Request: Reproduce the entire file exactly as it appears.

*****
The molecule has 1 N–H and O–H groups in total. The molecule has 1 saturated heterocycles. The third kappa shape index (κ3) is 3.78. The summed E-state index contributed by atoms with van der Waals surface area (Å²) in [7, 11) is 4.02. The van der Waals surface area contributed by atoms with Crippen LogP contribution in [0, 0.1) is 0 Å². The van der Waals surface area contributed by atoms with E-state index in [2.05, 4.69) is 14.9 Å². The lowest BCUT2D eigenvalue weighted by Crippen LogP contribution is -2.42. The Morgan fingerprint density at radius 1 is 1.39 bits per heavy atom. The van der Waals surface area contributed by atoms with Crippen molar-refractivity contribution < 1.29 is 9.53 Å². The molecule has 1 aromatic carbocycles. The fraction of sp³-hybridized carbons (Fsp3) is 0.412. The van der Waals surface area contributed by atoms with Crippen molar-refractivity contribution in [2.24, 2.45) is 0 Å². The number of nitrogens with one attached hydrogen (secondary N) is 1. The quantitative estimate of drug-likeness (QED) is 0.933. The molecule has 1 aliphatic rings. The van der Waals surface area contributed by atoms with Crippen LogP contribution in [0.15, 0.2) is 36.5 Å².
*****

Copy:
The molecule has 1 N–H and O–H groups in total. The molecule has 1 saturated heterocycles. The third kappa shape index (κ3) is 3.78. The summed E-state index contributed by atoms with van der Waals surface area (Å²) in [7, 11) is 4.02. The van der Waals surface area contributed by atoms with Crippen LogP contribution in [0, 0.1) is 0 Å². The van der Waals surface area contributed by atoms with E-state index in [2.05, 4.69) is 14.9 Å². The lowest BCUT2D eigenvalue weighted by Crippen LogP contribution is -2.42. The Morgan fingerprint density at radius 1 is 1.39 bits per heavy atom. The van der Waals surface area contributed by atoms with Crippen molar-refractivity contribution < 1.29 is 9.53 Å². The molecule has 1 aromatic carbocycles. The fraction of sp³-hybridized carbons (Fsp3) is 0.412. The van der Waals surface area contributed by atoms with Crippen molar-refractivity contribution in [2.24, 2.45) is 0 Å². The number of nitrogens with one attached hydrogen (secondary N) is 1. The quantitative estimate of drug-likeness (QED) is 0.933. The molecule has 1 aliphatic rings. The van der Waals surface area contributed by atoms with Crippen LogP contribution in [0.15, 0.2) is 36.5 Å².